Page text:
hysteresis

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hys·ter·e·sis

 (hĭs′tə-rē′sĭs)
n. pl. hys·ter·e·ses (-sēz)
The lagging of an effect behind its cause, as when the change in magnetism of a body lags behind changes in the magnetic field.

[Greek husterēsis, a shortcoming, from husterein, to come late, from husteros, late; see ud- in Indo-European roots.]

hys′ter·et′ic (-rĕt′ĭk) adj.

hysteresis

(ˌhɪstəˈriːsɪs)
n
(General Physics) physics the lag in a variable property of a system with respect to the effect producing it as this effect varies, esp the phenomenon in which the magnetic flux density of a ferromagnetic material lags behind the changing external magnetic field strength
[C19: from Greek husterēsis coming late, from husteros coming after]
hysteretic adj
ˌhysterˈetically adv

hys•ter•e•sis

(ˌhɪs təˈri sɪs)

n.
a lag in response exhibited by a body in reacting to changes in forces, esp. magnetic forces, acting upon it.
[1795–1805; < Greek hystérēsis deficiency, state of being behind or late =hysterē-, variant s. of hystereîn to come late, lag behind, v. derivative of hýsteros coming behind + -sis -sis]
hys`ter•et′ic (-ˈrɛt ɪk) adj.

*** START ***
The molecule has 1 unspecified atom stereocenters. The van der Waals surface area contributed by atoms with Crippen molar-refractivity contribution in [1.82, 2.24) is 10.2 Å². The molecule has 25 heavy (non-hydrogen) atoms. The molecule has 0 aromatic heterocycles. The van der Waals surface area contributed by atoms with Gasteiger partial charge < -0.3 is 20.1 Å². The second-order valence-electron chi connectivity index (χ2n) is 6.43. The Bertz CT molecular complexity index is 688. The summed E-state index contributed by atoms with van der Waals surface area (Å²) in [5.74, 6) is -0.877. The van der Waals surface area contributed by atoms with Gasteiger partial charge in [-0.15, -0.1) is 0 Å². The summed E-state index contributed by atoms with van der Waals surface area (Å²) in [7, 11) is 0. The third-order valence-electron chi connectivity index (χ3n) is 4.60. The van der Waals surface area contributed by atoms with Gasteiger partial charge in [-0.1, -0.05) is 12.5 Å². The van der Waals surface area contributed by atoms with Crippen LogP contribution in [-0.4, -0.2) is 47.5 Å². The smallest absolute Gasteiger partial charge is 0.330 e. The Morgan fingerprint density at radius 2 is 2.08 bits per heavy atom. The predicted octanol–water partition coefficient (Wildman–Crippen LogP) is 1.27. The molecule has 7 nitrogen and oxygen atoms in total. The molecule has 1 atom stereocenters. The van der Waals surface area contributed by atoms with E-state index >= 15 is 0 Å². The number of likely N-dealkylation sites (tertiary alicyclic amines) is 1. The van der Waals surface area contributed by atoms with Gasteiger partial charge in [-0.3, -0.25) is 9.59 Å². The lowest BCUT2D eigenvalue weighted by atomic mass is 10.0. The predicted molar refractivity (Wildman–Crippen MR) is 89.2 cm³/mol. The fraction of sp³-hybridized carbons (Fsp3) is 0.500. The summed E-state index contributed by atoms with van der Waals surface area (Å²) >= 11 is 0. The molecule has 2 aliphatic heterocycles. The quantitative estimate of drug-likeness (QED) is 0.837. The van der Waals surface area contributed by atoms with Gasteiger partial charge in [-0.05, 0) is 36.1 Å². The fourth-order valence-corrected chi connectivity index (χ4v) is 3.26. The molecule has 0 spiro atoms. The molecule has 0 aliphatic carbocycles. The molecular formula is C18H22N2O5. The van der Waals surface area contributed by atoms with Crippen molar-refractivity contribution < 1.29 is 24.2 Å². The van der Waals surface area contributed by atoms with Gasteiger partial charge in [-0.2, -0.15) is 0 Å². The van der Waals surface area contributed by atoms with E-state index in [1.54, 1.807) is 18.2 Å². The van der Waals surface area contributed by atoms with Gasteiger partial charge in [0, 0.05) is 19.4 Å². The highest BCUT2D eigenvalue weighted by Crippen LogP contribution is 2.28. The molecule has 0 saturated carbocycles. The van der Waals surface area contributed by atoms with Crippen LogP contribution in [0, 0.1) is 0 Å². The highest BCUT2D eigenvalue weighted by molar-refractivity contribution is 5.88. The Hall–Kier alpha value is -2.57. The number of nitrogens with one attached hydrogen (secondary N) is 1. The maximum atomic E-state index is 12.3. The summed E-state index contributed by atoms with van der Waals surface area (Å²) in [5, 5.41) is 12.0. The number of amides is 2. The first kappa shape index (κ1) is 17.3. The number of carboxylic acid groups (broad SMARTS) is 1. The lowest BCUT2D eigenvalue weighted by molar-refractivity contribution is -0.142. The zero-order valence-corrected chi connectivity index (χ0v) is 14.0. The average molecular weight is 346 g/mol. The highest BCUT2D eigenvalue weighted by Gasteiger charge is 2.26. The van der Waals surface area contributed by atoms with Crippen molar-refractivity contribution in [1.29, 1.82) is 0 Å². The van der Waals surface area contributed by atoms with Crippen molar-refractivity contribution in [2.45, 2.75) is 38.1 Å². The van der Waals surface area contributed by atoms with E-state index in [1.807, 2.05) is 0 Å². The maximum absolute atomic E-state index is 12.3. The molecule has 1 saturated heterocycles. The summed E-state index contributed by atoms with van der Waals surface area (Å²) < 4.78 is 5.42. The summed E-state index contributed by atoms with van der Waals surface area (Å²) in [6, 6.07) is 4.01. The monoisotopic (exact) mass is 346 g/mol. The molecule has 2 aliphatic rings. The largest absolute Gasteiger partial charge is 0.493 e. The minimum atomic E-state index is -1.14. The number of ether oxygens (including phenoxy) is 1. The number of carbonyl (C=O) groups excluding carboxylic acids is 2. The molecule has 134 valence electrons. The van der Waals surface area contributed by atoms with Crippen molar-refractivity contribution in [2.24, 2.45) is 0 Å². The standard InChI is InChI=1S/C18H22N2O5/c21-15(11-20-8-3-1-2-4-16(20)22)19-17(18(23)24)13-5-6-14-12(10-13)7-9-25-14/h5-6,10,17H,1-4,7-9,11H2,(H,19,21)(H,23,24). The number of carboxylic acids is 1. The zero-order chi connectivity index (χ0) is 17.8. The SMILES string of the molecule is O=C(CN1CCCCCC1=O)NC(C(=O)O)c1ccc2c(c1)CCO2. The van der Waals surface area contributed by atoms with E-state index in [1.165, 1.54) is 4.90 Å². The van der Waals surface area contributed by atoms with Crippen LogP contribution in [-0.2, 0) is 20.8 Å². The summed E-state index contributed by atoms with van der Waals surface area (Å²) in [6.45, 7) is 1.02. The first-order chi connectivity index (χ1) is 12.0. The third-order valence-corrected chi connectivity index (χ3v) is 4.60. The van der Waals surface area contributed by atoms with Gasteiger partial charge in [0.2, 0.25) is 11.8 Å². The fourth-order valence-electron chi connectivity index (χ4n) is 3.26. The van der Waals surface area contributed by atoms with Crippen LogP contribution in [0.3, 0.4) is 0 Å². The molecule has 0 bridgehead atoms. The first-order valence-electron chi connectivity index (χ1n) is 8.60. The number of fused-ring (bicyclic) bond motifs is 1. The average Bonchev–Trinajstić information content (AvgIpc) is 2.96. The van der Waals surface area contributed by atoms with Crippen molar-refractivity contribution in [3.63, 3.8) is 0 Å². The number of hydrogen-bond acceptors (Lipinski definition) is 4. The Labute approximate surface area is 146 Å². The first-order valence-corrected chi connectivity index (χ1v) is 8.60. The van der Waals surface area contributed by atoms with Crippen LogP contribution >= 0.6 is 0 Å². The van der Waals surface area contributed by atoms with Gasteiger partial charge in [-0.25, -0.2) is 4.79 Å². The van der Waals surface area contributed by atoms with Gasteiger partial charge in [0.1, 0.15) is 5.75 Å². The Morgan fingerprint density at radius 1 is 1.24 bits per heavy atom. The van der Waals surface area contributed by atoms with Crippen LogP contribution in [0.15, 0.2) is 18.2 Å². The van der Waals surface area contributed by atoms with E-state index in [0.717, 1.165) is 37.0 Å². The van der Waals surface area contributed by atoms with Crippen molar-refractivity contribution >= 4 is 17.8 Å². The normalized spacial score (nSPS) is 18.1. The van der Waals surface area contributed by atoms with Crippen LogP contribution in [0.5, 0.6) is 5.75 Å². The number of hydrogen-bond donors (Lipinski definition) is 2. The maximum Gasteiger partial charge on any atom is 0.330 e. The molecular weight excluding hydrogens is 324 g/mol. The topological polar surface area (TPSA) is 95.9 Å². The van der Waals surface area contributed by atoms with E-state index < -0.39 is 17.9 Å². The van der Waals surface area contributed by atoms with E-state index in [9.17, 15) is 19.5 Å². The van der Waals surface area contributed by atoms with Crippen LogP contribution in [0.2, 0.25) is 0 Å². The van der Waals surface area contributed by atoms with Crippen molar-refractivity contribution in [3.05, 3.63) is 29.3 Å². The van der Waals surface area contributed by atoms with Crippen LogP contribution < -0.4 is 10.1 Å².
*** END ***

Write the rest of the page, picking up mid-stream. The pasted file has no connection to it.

ThesaurusAntonymsRelated WordsSynonymsLegend:
Noun1.hysteresis - the lagging of an effect behind its causehysteresis - the lagging of an effect behind its cause; especially the phenomenon in which the magnetic induction of a ferromagnetic material lags behind the changing magnetic field
physical phenomenon - a natural phenomenon involving the physical properties of matter and energy
Translations
hystereesi
hystérèsehystérésis
heldnisegulheldni
isterisi
히스테리시스
References in periodicals archive ?
Both materials exhibit two hystereses in the storage modulus, one at temperatures below 160[degrees]C (Estane TPU XI175) or 170[degrees]C (Estane TPU 58277), and one at temperatures above approximately 200[degrees]C.
The hystereses start at different temperatures in both amorphous glassy TPUs: 220[degrees]C for Isoplast ETPU 301 (Fig.
In this respect, our results clearly show that molecular weight variation by itself cannot be responsible for the rheological behavior in temperature sweeps particularly the hystereses at low temperatures, as the decrease in average molecular weight and narrowing of molecular weight distribution observed for amorphous glassy TPUs cannot lead, by themselves, to an increase in dynamic moduli.